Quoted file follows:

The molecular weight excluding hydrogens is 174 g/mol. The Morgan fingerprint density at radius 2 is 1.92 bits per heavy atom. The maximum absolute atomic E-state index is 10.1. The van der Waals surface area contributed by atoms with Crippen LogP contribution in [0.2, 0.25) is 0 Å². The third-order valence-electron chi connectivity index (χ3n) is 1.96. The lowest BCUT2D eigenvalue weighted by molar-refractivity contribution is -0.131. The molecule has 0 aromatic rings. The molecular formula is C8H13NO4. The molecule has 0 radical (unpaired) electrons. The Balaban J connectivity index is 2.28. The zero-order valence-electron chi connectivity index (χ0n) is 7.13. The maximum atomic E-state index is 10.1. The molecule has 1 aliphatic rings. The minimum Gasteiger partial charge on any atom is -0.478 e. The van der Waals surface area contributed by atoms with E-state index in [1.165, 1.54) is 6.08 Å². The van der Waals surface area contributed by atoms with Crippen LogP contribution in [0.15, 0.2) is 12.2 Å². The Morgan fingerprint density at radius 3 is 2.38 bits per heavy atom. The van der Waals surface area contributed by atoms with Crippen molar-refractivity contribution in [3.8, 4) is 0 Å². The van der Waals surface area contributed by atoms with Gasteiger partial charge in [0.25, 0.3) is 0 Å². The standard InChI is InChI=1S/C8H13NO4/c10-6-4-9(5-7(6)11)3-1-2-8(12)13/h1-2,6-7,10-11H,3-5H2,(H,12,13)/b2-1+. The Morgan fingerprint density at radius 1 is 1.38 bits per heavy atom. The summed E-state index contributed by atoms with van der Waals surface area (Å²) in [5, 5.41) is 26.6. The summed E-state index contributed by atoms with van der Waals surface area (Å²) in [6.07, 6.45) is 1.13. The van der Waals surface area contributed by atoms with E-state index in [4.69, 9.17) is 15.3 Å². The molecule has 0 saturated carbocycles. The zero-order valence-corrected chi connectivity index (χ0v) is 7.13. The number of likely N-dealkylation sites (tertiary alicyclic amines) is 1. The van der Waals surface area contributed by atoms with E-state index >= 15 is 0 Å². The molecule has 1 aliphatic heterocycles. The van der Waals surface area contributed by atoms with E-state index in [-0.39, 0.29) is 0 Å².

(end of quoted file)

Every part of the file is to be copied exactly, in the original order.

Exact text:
The molecular weight excluding hydrogens is 174 g/mol. The Morgan fingerprint density at radius 2 is 1.92 bits per heavy atom. The maximum absolute atomic E-state index is 10.1. The van der Waals surface area contributed by atoms with Crippen LogP contribution in [0.2, 0.25) is 0 Å². The third-order valence-electron chi connectivity index (χ3n) is 1.96. The lowest BCUT2D eigenvalue weighted by molar-refractivity contribution is -0.131. The molecule has 0 aromatic rings. The molecular formula is C8H13NO4. The molecule has 0 radical (unpaired) electrons. The Balaban J connectivity index is 2.28. The zero-order valence-electron chi connectivity index (χ0n) is 7.13. The maximum atomic E-state index is 10.1. The molecule has 1 aliphatic rings. The minimum Gasteiger partial charge on any atom is -0.478 e. The van der Waals surface area contributed by atoms with E-state index in [1.165, 1.54) is 6.08 Å². The van der Waals surface area contributed by atoms with Crippen LogP contribution in [0.15, 0.2) is 12.2 Å². The Morgan fingerprint density at radius 3 is 2.38 bits per heavy atom. The van der Waals surface area contributed by atoms with Crippen molar-refractivity contribution in [3.8, 4) is 0 Å². The van der Waals surface area contributed by atoms with Gasteiger partial charge in [0.25, 0.3) is 0 Å². The standard InChI is InChI=1S/C8H13NO4/c10-6-4-9(5-7(6)11)3-1-2-8(12)13/h1-2,6-7,10-11H,3-5H2,(H,12,13)/b2-1+. The Morgan fingerprint density at radius 1 is 1.38 bits per heavy atom. The summed E-state index contributed by atoms with van der Waals surface area (Å²) in [5, 5.41) is 26.6. The summed E-state index contributed by atoms with van der Waals surface area (Å²) in [6.07, 6.45) is 1.13. The van der Waals surface area contributed by atoms with E-state index in [4.69, 9.17) is 15.3 Å². The molecule has 0 saturated carbocycles. The zero-order valence-corrected chi connectivity index (χ0v) is 7.13. The number of likely N-dealkylation sites (tertiary alicyclic amines) is 1. The van der Waals surface area contributed by atoms with E-state index >= 15 is 0 Å². The molecule has 1 aliphatic heterocycles. The van der Waals surface area contributed by atoms with E-state index in [-0.39, 0.29) is 0 Å².